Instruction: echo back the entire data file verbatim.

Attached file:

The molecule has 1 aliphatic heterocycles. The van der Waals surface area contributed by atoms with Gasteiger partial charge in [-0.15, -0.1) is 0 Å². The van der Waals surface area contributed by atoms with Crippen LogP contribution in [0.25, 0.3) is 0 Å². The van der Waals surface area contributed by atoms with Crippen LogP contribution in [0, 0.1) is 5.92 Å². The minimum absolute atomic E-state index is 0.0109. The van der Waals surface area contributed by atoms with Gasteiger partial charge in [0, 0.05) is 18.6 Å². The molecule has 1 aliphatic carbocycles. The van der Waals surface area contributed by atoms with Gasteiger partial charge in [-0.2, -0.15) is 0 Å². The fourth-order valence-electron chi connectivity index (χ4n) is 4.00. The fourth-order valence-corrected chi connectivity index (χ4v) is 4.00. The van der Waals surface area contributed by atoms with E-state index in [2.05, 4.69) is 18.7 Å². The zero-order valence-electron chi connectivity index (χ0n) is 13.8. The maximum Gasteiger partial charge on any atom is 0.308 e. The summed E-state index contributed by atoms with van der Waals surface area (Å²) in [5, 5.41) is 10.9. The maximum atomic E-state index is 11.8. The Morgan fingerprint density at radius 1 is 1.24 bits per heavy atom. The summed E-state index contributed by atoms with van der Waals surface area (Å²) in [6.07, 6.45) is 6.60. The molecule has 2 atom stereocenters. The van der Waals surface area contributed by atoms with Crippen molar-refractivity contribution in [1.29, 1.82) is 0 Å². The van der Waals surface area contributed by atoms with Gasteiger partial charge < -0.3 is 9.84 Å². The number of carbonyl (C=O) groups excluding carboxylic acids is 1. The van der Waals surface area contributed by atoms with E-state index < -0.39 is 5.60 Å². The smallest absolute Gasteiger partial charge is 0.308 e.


The molecule has 1 aliphatic heterocycles. The van der Waals surface area contributed by atoms with Gasteiger partial charge in [-0.15, -0.1) is 0 Å². The van der Waals surface area contributed by atoms with Crippen LogP contribution in [0.25, 0.3) is 0 Å². The van der Waals surface area contributed by atoms with Crippen LogP contribution in [0, 0.1) is 5.92 Å². The minimum absolute atomic E-state index is 0.0109. The van der Waals surface area contributed by atoms with Gasteiger partial charge in [0, 0.05) is 18.6 Å². The molecule has 1 aliphatic carbocycles. The van der Waals surface area contributed by atoms with Gasteiger partial charge in [-0.2, -0.15) is 0 Å². The fourth-order valence-electron chi connectivity index (χ4n) is 4.00. The fourth-order valence-corrected chi connectivity index (χ4v) is 4.00. The van der Waals surface area contributed by atoms with E-state index in [2.05, 4.69) is 18.7 Å². The zero-order valence-electron chi connectivity index (χ0n) is 13.8. The maximum Gasteiger partial charge on any atom is 0.308 e. The summed E-state index contributed by atoms with van der Waals surface area (Å²) in [5, 5.41) is 10.9. The maximum atomic E-state index is 11.8. The Morgan fingerprint density at radius 1 is 1.24 bits per heavy atom. The summed E-state index contributed by atoms with van der Waals surface area (Å²) in [6.07, 6.45) is 6.60. The molecule has 2 atom stereocenters. The van der Waals surface area contributed by atoms with Crippen molar-refractivity contribution in [1.29, 1.82) is 0 Å². The van der Waals surface area contributed by atoms with Gasteiger partial charge < -0.3 is 9.84 Å². The number of carbonyl (C=O) groups excluding carboxylic acids is 1. The van der Waals surface area contributed by atoms with E-state index < -0.39 is 5.60 Å². The smallest absolute Gasteiger partial charge is 0.308 e.